The Dolomites was one of our favourite stops of the entire trip. Those huge towering mountains, the milky turquoise lakes and just all the views that we were constantly admiring. After a good night at our campsite getting everything cleaned up and clothes washed, we debated whether or not to visit Tre Cime di Lavaredo. I’d seen pictures online before and wanted to visit so bad, but as we started looking into it, we realised that the toll road to get to the carpark at the refuge was going to cost a whopping €45 for a campervan!
This put me off, but Shane knew I’d regret not going so we mustered up the last of our change and headed for the mountains. And honestly, I’m SO glad we did, cause it was the highlight of our trip for sure!
Getting to Tre Cime di Lavaredo
Now I’m not someone who enjoys driving on mountainous roads, so the road up there was terrifying (for me – honestly, if you’re not afraid of hills then you have nothing to worry about). It’s a very windy road that goes up to 2200m (7200ft), so I was a little worried about driving up to the Tre Cime di Lavaredo in a campervan.
Before we arrived, we read if you’re in a campervan/motorhome, then the best time to head up (or down) is first thing in the morning or the evening when it’s a lot quieter. The road has loads of no stopping signs, but that doesn’t stop tourists randomly pulling over to take a snap of the mountains, or the many many cyclists heading up there that are hard to overtake on the winding road.
It’s so easy to get to though. You just take the road in Misurina that’s signposted for Rifugio Auronzo. You’ll pass through the toll both, and then continue on the road up to the top. There’s plenty of parking for cars, and also a whole dedicated area near the bottom on a flat section for campervans and motorhomes. The parking is for a 24hr period, so you’re free to stay the night too, though the only facilities are squat style toilets.
Hiking the Tre Cime di Lavaredo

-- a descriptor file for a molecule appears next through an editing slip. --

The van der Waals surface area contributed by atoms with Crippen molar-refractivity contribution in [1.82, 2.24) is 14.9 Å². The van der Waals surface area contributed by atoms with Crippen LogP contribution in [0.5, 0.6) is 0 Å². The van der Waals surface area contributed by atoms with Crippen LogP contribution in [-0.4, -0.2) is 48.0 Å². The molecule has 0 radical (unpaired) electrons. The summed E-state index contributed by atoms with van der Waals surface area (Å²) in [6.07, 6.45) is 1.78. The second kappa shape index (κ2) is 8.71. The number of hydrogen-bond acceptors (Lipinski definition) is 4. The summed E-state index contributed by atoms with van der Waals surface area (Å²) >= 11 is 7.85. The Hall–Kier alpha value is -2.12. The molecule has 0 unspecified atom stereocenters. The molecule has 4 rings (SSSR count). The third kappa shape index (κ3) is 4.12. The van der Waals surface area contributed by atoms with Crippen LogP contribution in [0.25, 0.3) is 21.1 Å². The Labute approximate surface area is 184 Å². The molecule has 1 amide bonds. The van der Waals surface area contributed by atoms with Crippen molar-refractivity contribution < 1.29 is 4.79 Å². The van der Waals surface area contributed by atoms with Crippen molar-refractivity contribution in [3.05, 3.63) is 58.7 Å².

The circular trail around the three peaks is roughly 6 miles long (9.5km) with a total incline of around 300-400m. From Rifugio Auronzo, you walk the flat trail to Rifugio Lavaredo and then follow the sings for trail 101 to the top of the hill at the side of the end peak. The views from there are stunning into the valley below, and all the mountains surrounding the area.
From there, you follow the trail 101 signs to Rifugio Locatelli, where you’ll find the best views of the Tre Cimi. Once you arrive at Rifugio Locatelli, you head back down the trail until you come to a split in the path and head right along route 105. Follow this back to Rifugio Auronzo. It should take roughly 3-4hrs with a total evevation gain of roughly 400m – so not too hilly!
As we visited right at the beginning of the season, there was still huge amounts of snow still on the track. The beginning section had been cleared, but the latter part was still in the process of being ploughed while we were there, so we had a bit of a trek through snow on some parts of the trail. It actually got so bad on the other side of the track (towards Rifugio Locatelli) that we had to turn back and head back to the carpark, though others with hiking poles were still continuing fine.
Camping at Tre Cime di Lavaredo
So you’re not allowed to stay in tents at Tre Cime di Lavaredo, as I guess that’s what the refugio’s (refuge centres) are for, but you are allowed to stay in the dedicated car park for campervans/motorhomes at the car park of Refugio Auronzo. We honestly had the best night here, and I think it’ll be hard to beat parking up here for the night and looking out of the windows to those stunning views.
We had clear blue skies all day, until the evening when as it started getting dark a thick fog quickly rolled in. It was so interesting to watch, but by the time we’d woken up again the next morning, it was gone and the sun was shining again!
We just sat there in the van for hours looking out of the windows (not even joking – we had no idea so much time had passed haha). I honestly couldn’t get over them!
Obviously, the toll road is super expensive, but for 24hrs parking and views like that I think it’s definitely worth it! It did get quite cold up there and we used our Propex heater for the first time ever, so be sure to take plenty of blankets and thermals with you if you plan on staying the night. I think our thermometer recorded a low of 14ºc (on 1st June) which was actually nice and refreshing compared to the 25ºc plus we’d been having until then.
The mountain is closed between September and the end of May (check online for specific dates each year) and for us we were super lucky that it had only just opened up (on the 25th May 2018), 5 days before we arrived so it was still pretty quiet. We definitely recommend a stay here if you’re in the area!